APART FROM Gwalior Fort, A the main attraction for visitors to Gwalior is the opulent, Italianate Jai Vilas Palace, south of the fort, built for the maharaja of Gwalior by his architect, Colonel Sir Michael Filose, in the late 19th century. Still the residence of the former Scindia rulers, part of the palace has been turned into a museum. The most magnificent room is the Durbar Hall. Hanging from its ceiling are two of the world’s largest chandeliers, 13-m (43-ft) high and weighing 3 tonnes each. Before they were hung the strength of the roof was tested by having several elephants stand on it. Also on view is an extraordinary mechanical silver toy train that carried liqueurs around the maharaja’s dining table.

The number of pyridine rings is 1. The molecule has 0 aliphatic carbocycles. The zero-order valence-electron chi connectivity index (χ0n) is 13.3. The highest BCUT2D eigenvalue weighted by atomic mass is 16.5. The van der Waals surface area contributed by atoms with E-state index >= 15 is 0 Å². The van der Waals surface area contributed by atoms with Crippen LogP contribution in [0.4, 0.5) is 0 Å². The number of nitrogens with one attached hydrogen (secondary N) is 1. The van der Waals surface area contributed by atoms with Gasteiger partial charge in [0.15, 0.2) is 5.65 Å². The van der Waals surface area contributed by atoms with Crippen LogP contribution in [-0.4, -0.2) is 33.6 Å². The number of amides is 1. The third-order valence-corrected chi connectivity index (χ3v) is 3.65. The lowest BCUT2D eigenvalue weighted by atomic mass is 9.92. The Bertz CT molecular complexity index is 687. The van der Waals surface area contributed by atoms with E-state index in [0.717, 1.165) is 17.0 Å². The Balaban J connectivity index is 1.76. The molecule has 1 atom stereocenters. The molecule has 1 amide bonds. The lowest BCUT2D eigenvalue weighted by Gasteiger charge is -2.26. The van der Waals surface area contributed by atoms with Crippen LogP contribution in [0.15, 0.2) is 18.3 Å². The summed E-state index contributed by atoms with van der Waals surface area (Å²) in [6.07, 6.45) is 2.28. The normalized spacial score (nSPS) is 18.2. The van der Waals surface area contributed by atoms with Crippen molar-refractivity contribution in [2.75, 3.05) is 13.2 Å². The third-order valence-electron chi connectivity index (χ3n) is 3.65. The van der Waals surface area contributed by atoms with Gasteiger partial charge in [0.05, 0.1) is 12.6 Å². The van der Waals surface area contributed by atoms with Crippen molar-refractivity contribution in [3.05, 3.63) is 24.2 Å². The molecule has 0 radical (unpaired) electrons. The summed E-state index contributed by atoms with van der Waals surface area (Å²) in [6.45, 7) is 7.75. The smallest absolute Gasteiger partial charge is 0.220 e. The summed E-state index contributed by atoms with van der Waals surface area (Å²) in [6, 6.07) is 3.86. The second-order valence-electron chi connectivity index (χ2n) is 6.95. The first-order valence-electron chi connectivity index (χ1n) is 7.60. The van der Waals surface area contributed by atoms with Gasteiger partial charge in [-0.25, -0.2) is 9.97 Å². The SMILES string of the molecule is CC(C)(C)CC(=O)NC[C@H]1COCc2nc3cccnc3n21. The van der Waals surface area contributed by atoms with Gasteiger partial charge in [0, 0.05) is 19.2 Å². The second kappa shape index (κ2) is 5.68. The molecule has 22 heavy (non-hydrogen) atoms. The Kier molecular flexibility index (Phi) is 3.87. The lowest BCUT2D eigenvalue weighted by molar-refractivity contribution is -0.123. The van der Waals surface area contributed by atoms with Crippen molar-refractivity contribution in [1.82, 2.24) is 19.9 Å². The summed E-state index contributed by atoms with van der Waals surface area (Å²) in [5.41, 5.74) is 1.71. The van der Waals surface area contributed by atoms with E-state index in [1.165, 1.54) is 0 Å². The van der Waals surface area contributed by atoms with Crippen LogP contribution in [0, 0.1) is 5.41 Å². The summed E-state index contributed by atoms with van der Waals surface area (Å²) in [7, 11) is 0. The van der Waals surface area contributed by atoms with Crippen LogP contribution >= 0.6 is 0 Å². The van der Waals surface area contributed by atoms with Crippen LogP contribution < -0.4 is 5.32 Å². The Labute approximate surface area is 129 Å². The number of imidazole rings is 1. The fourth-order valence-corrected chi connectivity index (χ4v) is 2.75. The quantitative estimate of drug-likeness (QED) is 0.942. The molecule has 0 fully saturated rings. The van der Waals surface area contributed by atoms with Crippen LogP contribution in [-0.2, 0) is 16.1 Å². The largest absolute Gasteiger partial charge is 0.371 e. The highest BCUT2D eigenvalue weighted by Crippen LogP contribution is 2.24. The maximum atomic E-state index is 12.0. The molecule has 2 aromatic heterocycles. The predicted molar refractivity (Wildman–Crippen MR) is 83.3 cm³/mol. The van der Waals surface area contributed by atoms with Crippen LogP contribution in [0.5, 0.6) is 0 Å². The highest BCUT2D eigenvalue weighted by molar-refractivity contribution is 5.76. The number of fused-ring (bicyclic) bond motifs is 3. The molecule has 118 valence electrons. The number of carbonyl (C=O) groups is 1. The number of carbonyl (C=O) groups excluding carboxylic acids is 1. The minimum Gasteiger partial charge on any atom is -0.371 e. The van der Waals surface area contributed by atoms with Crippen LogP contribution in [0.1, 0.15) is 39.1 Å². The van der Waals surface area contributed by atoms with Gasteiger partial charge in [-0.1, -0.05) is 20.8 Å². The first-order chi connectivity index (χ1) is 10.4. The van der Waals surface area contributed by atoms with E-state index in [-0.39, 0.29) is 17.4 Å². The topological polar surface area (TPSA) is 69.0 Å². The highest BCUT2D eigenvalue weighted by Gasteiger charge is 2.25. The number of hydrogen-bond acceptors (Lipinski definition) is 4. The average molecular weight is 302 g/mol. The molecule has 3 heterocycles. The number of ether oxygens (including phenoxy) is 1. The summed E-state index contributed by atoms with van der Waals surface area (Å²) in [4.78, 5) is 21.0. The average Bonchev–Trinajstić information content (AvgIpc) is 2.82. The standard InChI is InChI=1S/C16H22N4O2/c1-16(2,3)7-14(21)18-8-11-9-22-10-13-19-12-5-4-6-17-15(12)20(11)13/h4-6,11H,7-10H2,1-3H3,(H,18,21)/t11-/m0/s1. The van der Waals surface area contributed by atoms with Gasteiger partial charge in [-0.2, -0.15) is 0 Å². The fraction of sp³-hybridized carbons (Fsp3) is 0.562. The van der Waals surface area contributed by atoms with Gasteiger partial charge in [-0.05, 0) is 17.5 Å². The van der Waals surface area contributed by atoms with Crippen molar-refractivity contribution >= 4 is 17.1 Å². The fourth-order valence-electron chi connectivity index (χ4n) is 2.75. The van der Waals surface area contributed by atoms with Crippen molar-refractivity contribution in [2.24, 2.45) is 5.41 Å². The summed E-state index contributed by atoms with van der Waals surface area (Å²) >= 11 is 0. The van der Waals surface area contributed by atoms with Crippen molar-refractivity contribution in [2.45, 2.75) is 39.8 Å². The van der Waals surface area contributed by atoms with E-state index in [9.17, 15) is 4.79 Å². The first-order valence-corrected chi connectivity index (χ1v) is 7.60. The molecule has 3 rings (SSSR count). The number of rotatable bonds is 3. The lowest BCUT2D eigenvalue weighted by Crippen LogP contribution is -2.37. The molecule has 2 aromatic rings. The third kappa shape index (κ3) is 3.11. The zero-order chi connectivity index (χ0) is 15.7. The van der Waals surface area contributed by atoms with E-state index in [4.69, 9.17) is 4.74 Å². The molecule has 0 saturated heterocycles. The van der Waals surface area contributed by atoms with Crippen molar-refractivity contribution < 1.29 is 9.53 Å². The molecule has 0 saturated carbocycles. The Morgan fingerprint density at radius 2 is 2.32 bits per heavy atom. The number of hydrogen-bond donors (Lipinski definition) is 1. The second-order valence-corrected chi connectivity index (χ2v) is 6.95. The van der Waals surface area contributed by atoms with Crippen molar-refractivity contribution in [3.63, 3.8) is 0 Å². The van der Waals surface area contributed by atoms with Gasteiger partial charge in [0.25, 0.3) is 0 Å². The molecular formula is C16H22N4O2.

North of the fort is Gwalior’s old town, which has two interesting Islamic monuments – the 16th-century Tomb of Mohammed Ghaus, a Mughal nobleman, which has outstanding stone latticework screens; and the Tomb of Tansen, the famous singer who was one of the “nine jewels” of the Mughal emperor Akbar’s court


I nearly 3 km (2 miles) atop a 100-m (328-ft) high sandstone and basalt hill. Its formidable bastioned walls, 10-m (33-ft) high, enclose exquisite temples and palaces, the most spectacular of which is the Man Mandir Palace. Built between 1486 and 1516 by Raja Man Singh of the Tomar dynasty, this double-storeyed palace is regarded as one of the finest examples of Rajput secular architecture, embellished with superb stone carving and latticework. Brilliant blue, yellow and green tiles depicting parrots and peacocks, rows of ducks, elephants, banana trees and crocodiles holding lotus buds, decorate the Man Mandir’s façade.

Travel Query
Scroll To Top